(Cachao, et al.), but Garcia finds that Arsenio had developed the core elements.
Chapter 4, “Remembering the Past.
..,” goes deeper into the details of Arsenio’s
life history as recorded in interviews. Garcia pays special attention to the last ten
years of his life, tracing his journeys from New York, Chicago, Curazao, and Puerto
Rico to his final stop in Los Angeles. Garcia shows how Arsenio’s core audience
during the 1960s was a more mature audience, more motivated by longing, as
opposed to the youthful excitement that accompanied the emerging restless and
rowdy sounds of
, boogaloo, and salsa. Arsenio’s music represented a sort
of comfort food for an audience steeped in the bittersweet experience of migration.
Chapter 5, “Salsa.
..,” looks at Arsenio’s music in relation to the development
of salsa in the aftermath of the Cuban Revolution and the chill of the Cold War.
Garcia looks closely at many reasons why Arsenio was unable to fully cash in on his
innovations. Racial discrimination by producers appears to have been a factor, even
as younger salsa musicians recorded his music. The new music sometimes paid tribute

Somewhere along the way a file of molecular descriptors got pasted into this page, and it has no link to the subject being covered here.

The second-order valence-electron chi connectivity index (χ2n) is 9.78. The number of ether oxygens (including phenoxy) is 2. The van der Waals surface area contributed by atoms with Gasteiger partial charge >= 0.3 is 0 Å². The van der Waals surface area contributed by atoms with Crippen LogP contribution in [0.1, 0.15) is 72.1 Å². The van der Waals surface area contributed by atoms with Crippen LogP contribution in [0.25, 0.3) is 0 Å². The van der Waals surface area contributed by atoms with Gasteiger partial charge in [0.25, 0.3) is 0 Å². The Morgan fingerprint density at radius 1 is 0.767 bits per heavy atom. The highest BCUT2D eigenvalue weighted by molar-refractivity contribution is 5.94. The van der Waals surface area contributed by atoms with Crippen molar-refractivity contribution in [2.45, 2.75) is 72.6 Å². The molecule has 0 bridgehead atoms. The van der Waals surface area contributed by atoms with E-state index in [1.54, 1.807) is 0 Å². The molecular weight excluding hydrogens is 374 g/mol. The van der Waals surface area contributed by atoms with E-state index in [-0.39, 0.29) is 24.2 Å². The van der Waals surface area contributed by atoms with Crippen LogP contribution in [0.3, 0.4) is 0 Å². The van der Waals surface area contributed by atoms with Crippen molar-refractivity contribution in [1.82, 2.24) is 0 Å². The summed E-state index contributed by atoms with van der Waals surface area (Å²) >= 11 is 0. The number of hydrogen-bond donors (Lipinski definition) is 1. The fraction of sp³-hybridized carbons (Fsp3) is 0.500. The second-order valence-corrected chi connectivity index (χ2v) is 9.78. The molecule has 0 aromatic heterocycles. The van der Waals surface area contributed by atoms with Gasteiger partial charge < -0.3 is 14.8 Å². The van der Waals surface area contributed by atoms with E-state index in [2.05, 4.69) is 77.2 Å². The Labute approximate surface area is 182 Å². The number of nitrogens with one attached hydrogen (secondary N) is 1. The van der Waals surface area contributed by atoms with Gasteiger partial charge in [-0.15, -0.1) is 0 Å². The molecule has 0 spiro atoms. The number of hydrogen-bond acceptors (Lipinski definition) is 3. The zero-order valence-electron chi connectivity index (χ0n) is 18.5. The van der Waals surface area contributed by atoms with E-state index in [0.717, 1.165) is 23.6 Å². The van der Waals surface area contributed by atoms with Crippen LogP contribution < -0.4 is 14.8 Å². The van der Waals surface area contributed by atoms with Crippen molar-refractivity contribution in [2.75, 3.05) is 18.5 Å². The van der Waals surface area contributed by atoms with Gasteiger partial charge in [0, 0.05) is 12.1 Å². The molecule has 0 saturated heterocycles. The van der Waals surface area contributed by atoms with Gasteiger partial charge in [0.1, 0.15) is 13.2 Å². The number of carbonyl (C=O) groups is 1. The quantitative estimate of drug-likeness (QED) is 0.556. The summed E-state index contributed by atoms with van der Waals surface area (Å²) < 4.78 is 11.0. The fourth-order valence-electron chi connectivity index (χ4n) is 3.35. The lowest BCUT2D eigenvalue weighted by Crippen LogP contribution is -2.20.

to Arsenio even as the new arrangements selectively poached from his repertoire.
The Conclusion is particularly valuable to those who want to understand the
connections between Arsenio and the Buena Vista Social Club phenomenon.
The role of the Netherlands Antilles, particularly Curazao, is shown to have an
especially critical role. In Curazao, the love for Arsenio’s music never completely
retreated into nostalgia, having been sustained by migrant workers traveling back from
Cuba. The influential Cuban group Sierra Maestra, who led the global rediscovery of
son in the 1990s, had incorporated the flavor of Arsenio music and achieved great fame
in Curazao, which became a testing ground for receiving approval from hard-core fans.
Garcia’s tightly organized and concise book is based on over a hundred
interviews, and makes use of over a dozen interview transcriptions from other
sources. His most valuable source appears to have been Arsenio’s brother,
Raúl Travieso, to whom Garcia dedicates the book. Travieso’s eyewitness
accounts give Garcia’s commentaries depth and breadth to his analyses.
One of the strengths of Garcia’s book is that he provides a window not just
into the life of Arsenio, but also into the contexts in which he lived. How is it